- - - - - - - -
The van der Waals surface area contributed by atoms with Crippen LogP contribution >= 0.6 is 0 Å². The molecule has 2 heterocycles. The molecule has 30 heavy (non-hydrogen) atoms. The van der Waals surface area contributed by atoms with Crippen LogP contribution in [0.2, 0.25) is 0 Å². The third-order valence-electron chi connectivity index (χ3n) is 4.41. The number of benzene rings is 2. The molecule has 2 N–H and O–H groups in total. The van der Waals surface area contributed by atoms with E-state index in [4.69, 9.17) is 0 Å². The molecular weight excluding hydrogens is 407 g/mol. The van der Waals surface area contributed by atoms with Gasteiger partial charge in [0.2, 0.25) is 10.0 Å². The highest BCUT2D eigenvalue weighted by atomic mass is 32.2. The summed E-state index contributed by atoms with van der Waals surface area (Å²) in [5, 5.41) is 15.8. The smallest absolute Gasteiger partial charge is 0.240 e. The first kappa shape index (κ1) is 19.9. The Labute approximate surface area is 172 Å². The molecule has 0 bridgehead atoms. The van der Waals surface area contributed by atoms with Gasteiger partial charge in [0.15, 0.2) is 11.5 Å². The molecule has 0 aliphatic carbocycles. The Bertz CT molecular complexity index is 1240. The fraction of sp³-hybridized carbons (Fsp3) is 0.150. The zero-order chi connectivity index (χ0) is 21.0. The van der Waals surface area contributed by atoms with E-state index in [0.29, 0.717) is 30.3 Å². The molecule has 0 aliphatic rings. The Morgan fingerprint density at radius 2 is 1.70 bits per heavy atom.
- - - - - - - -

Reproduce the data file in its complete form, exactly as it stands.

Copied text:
The van der Waals surface area contributed by atoms with Crippen LogP contribution >= 0.6 is 0 Å². The molecule has 2 heterocycles. The molecule has 30 heavy (non-hydrogen) atoms. The van der Waals surface area contributed by atoms with Crippen LogP contribution in [0.2, 0.25) is 0 Å². The third-order valence-electron chi connectivity index (χ3n) is 4.41. The number of benzene rings is 2. The molecule has 2 N–H and O–H groups in total. The van der Waals surface area contributed by atoms with E-state index in [4.69, 9.17) is 0 Å². The molecular weight excluding hydrogens is 407 g/mol. The van der Waals surface area contributed by atoms with Gasteiger partial charge in [0.2, 0.25) is 10.0 Å². The highest BCUT2D eigenvalue weighted by atomic mass is 32.2. The summed E-state index contributed by atoms with van der Waals surface area (Å²) in [5, 5.41) is 15.8. The smallest absolute Gasteiger partial charge is 0.240 e. The first kappa shape index (κ1) is 19.9. The Labute approximate surface area is 172 Å². The molecule has 0 bridgehead atoms. The van der Waals surface area contributed by atoms with Gasteiger partial charge in [0.15, 0.2) is 11.5 Å². The molecule has 0 aliphatic carbocycles. The Bertz CT molecular complexity index is 1240. The fraction of sp³-hybridized carbons (Fsp3) is 0.150. The zero-order chi connectivity index (χ0) is 21.0. The van der Waals surface area contributed by atoms with E-state index in [0.29, 0.717) is 30.3 Å². The molecule has 0 aliphatic rings. The Morgan fingerprint density at radius 2 is 1.70 bits per heavy atom.